Sarah explained the general flow of a task force meeting. In some locations the group has started off with a tour of relevant local sites. Then, the group typically gathers in a meeting of the full group. The full meetings generally have a lot of back and forth on various topics related to their work. Topics can include anything from general logistics to personal experiences of the board members. Sarah recalls hearing one member talk about his child getting cancer and not being sure if oil and gas drilling was the cause. A lot of the talk also focuses on additional research that task force members feel is needed.
Overall, Sarah said she has found the proceedings to be fairly civil. Protesters generally gather outside, but do not get too out of hand. The protestors are generally environmentalists. Sarah said a common objections she hears is that individuals do not want to be an experiment, meaning the first ones to prove fracking is harmful. And she often hears claims that government officials are controlled by the oil industry. Citizens often expect their local government to fight to stop drilling, but local governments find themselves unable to grant those wishes. Sarah said she hears from a few people in the industry who want to tell a positive story, but most industry groups tend to be quiet.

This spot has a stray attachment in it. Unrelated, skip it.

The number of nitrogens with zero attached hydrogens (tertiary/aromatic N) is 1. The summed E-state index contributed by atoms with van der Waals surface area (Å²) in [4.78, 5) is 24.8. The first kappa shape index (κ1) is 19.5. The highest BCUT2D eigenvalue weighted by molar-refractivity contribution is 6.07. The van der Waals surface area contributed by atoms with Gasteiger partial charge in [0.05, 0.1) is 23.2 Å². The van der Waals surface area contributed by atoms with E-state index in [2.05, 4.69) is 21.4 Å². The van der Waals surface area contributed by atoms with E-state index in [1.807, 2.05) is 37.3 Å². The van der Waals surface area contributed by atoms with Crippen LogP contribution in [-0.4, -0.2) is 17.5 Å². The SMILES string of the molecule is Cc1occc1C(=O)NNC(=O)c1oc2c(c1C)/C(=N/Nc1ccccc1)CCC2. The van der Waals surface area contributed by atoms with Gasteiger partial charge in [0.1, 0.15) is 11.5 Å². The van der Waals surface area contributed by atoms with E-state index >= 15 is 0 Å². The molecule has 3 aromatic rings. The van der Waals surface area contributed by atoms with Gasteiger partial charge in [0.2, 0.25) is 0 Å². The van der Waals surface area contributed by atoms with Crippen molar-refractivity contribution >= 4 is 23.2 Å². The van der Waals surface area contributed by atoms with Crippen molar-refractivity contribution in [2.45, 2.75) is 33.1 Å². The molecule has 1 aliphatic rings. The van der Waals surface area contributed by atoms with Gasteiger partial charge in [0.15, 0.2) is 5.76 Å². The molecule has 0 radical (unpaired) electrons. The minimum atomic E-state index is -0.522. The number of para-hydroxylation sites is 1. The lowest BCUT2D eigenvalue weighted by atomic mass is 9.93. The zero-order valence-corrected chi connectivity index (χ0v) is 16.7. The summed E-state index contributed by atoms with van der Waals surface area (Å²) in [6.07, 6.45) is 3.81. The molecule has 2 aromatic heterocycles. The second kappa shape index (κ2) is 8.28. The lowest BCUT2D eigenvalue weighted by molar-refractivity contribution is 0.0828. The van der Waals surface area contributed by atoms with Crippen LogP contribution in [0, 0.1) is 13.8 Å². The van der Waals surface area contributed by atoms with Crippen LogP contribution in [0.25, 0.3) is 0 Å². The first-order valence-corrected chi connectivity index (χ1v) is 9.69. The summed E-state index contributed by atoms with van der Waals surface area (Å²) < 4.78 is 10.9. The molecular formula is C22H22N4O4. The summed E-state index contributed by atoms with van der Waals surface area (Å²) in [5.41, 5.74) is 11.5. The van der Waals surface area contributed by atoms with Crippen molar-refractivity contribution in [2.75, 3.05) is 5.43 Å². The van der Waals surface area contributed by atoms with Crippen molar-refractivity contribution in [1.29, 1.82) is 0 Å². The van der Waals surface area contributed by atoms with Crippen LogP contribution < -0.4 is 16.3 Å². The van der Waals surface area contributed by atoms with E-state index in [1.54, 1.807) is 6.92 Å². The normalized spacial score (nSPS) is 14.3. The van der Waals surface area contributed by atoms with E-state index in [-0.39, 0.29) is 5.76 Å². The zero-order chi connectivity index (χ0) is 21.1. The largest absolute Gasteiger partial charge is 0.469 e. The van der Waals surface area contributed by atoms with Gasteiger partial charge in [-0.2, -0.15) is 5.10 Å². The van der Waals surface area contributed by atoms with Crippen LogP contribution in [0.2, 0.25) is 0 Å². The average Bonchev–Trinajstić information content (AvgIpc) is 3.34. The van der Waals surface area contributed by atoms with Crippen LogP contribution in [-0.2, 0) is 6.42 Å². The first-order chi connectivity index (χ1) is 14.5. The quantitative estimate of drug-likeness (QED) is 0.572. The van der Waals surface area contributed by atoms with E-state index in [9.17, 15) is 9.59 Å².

Much of the task force’s work appears to take place in panel discussions. Audio of these meetings are generally not provided. So Sarah provided some background on what is going on. The proceedings sound similar to a Congressional hearing. Several witnesses give presentations to the task force, and then the task force can ask questions. The public is generally not involved. Sarah attended a panel discussion on public health and safety that focused on air pollution. The panel mostly talked about the lack of data and identified areas where the task force should recommend funding for research. The group may also argue for a health registry to track individuals that say they have been harmed by drilling.
Ultimately, the task force mission is to broker some kind of truce between the state government’s tendency to allow drilling, and local governments’ frequent desire to stop drilling. Sarah’s perspective is that the task force is still talking a little bit about everything, but the group has a rolling list of issues they may want to address in their recommendations. While most work so far has been information gathering, Sarah seemed to think the group is remaining focused on finding a balance between state and local control. Their recommendations are expected to be reported to the legislature around the end of the month. It will be very interesting to see what they come up with.